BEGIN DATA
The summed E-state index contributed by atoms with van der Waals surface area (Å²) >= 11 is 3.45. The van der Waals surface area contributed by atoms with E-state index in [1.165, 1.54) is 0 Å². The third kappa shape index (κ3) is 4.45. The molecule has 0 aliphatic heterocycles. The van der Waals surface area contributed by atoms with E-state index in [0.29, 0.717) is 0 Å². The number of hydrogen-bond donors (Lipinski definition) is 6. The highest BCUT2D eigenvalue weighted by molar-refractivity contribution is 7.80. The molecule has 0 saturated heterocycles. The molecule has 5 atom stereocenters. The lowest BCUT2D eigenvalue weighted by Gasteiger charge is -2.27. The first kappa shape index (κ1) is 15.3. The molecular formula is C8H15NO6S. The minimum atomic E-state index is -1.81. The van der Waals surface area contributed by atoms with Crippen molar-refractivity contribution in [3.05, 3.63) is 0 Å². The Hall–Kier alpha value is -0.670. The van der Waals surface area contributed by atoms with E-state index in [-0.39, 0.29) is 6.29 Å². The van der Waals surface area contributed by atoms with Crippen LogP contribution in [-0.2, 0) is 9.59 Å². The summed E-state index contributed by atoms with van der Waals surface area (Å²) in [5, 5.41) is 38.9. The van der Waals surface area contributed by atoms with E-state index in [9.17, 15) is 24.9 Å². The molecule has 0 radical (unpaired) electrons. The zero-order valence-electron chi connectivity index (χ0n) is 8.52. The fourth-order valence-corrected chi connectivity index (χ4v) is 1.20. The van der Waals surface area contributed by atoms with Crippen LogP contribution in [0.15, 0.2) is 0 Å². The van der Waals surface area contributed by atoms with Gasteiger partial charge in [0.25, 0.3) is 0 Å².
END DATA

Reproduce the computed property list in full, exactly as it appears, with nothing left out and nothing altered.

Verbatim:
The summed E-state index contributed by atoms with van der Waals surface area (Å²) >= 11 is 3.45. The van der Waals surface area contributed by atoms with E-state index in [1.165, 1.54) is 0 Å². The third kappa shape index (κ3) is 4.45. The molecule has 0 aliphatic heterocycles. The van der Waals surface area contributed by atoms with E-state index in [0.29, 0.717) is 0 Å². The number of hydrogen-bond donors (Lipinski definition) is 6. The highest BCUT2D eigenvalue weighted by molar-refractivity contribution is 7.80. The molecule has 0 saturated heterocycles. The molecule has 5 atom stereocenters. The lowest BCUT2D eigenvalue weighted by Gasteiger charge is -2.27. The first kappa shape index (κ1) is 15.3. The molecular formula is C8H15NO6S. The minimum atomic E-state index is -1.81. The van der Waals surface area contributed by atoms with Crippen molar-refractivity contribution in [3.05, 3.63) is 0 Å². The Hall–Kier alpha value is -0.670. The van der Waals surface area contributed by atoms with E-state index in [-0.39, 0.29) is 6.29 Å². The van der Waals surface area contributed by atoms with Crippen LogP contribution in [-0.2, 0) is 9.59 Å². The summed E-state index contributed by atoms with van der Waals surface area (Å²) in [5, 5.41) is 38.9. The van der Waals surface area contributed by atoms with E-state index in [9.17, 15) is 24.9 Å². The molecule has 0 radical (unpaired) electrons. The zero-order valence-electron chi connectivity index (χ0n) is 8.52. The fourth-order valence-corrected chi connectivity index (χ4v) is 1.20. The van der Waals surface area contributed by atoms with Crippen LogP contribution in [0.15, 0.2) is 0 Å². The van der Waals surface area contributed by atoms with Gasteiger partial charge in [0.25, 0.3) is 0 Å².